Warner Home Video
Extras: 22-Minute Bonus Episode, Documentary, Trailers, DVD-ROM Features
What do you get when you add martial arts, time travel, killer cyborg beetles, Robin Hood, talking dogs, and a Scottish brute armed with bagpipes and a machine gun for a leg? Samurai Jack from Cartoon Network, of course. This unique effort from creator Genndy Tartakovsky (of "Dexter’s Laboratory" and "Powerpuff Girls") believes in action and atmosphere- and it shows. The opening scene features our young hero witnessing the abduction of his father by the evil demon Aku (Japanese for "Evil", appropriately). This sets our warrior off on a personal quest to save the world. We next see him traveling abroad, training in every warrior discipline imaginable – Sword fighting, wrestling, archery, running, and Shaolin Kung-Fu, among others. Each scene is entertaining and distinguishable with varied characters, backgrounds, and music. Look for a humorous appearance in the archery segment from the infamous thief himself, Robin Hood.
Eventually, boy becomes man and the Samurai is finally ready to confront Aku. A fast-paced and well edited sequence follows with the hero defeating the demon with his father’s magical sword. But, before he can claim final victory, he is banished to the future by Aku ala a time portal in an effort to weaken the Samurai in the new age. In a scene incredibly reminiscent of the "Fifth Element", he finds himself in a strange new world, with flying cars and neon billboards of Aku everywhere. Shortly after, he meets a trio of strange fellows who speak an extreme form of Ebonics and who give him his name – Jack. Eventually our displaced protagonist falls into the company of three talking dogs who are also on a mission to defeat Aku. It turns out Aku has enslaved all the dogs on planet Earth to excavate for jewels which give him his evil power (or something like that). The final 25 minutes of the movie features an exciting battle of strategy and skill between Jack and Friends and a huge army of Aku’s evil robotic beetles. The animators use unique humor, slow-motion cuts, triple-frame edits, and transitions to display a frenetic and entertaining spectacle of destruction which pay noticeable homage to old martial arts movies and anime. The ending sequence features our hero, work done, walking off into the sunset forever bent on destroying his enemy, Aku.
The video is presented in its original <$PS,fullframe> TV format, with no visible flaws or artifacts. Some edge-enhancement is present, but not enough to distract the viewer from the simplified and stylized graphics. Colors and contrast are pretty and rich, which again compliment the boldness of the art.
Audio is where I found this disc to really shine. The opening battle between Aku and Jack’s village is woofer-friendly and features excellent separation with arrows whizzing briskly from speaker to speaker in <$5.1,5.1 channel> <$DD,Dolby Digital>. The music also is presented aggressively and in variety, with banging Japanese drums, classic warrior themes, and techno beats backing the action onscreen. It definitely seems a large amount of talent and production went into the sound on this disc and its one that will surprise you with its quality.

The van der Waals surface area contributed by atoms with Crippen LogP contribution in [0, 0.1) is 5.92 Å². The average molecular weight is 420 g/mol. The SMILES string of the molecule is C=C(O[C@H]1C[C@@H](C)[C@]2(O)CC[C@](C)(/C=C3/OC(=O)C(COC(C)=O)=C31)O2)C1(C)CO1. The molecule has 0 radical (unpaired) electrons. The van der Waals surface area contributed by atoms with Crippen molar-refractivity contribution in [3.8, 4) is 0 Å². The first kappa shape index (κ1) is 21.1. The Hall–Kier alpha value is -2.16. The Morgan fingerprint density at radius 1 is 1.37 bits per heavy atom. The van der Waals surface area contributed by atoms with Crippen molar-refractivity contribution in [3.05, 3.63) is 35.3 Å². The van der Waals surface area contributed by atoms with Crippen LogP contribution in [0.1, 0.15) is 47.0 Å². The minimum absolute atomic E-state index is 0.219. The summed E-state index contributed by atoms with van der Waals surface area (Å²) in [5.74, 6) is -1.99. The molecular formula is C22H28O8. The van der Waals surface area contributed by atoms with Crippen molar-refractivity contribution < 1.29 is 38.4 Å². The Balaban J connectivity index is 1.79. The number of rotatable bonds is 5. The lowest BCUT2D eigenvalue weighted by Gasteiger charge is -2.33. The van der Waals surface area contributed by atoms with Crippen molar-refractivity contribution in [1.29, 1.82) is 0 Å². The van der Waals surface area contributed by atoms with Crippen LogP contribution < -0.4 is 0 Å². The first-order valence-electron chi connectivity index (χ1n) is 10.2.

Special features include a Bonus Episode, which is an interesting companion piece to the premiere movie. It features a large Scot with a machine gun leg and some serious attitude to boot. The ending battle scene is another chaotic and extremely entertaining foray into destruction and mayhem. This segment had a real dose of humor and action, and was a nice side story in the saga of Samurai Jack.
The second special feature features conceptual art, thumbnails, character sketches, and side-by-side storyboard to movie comparisons. Good stuff for future animators or aficionados of the genre. The third is a 10-minute documentary which covers the creation of the show among other facets such as design, voice work, backgrounds, sound, and storyboards. The final special feature is a "Powderpuff Girls" movie sneak preview. Owners of a DVD-Rom will be able to take advantage of additional features such as a screensaver, a Samurai Jack game, and links to the Samurai Jack website on their PC.
As a fan of animation, I relish the homage and also new creativity paid to this art form by this team of animators. If you like older works ranging from "Mr. Magoo’s" psychedelic backgrounds to action scenes found in classics such as "Speed Racer" and other classic anime, this disc will be right up your alley. My only criticism is that the premiere movie sometime suffers from uneven pacing; 15 minutes can go by with nary a word of dialogue and then there is a 30 minute long fighting sequence (The show’s extreme strong point). The humor can be sparse and unusually dry. If you have an open mind and are a fan of different styles of animation as well as unique and quirky plot, characters, art, and backgrounds, you’ll love this disc.
Fans of linear and traditional titles from studios such as Disney will probably be caught off-balance and disappointed. I give this movie a recommendation – but also a recommendation to rent before buying.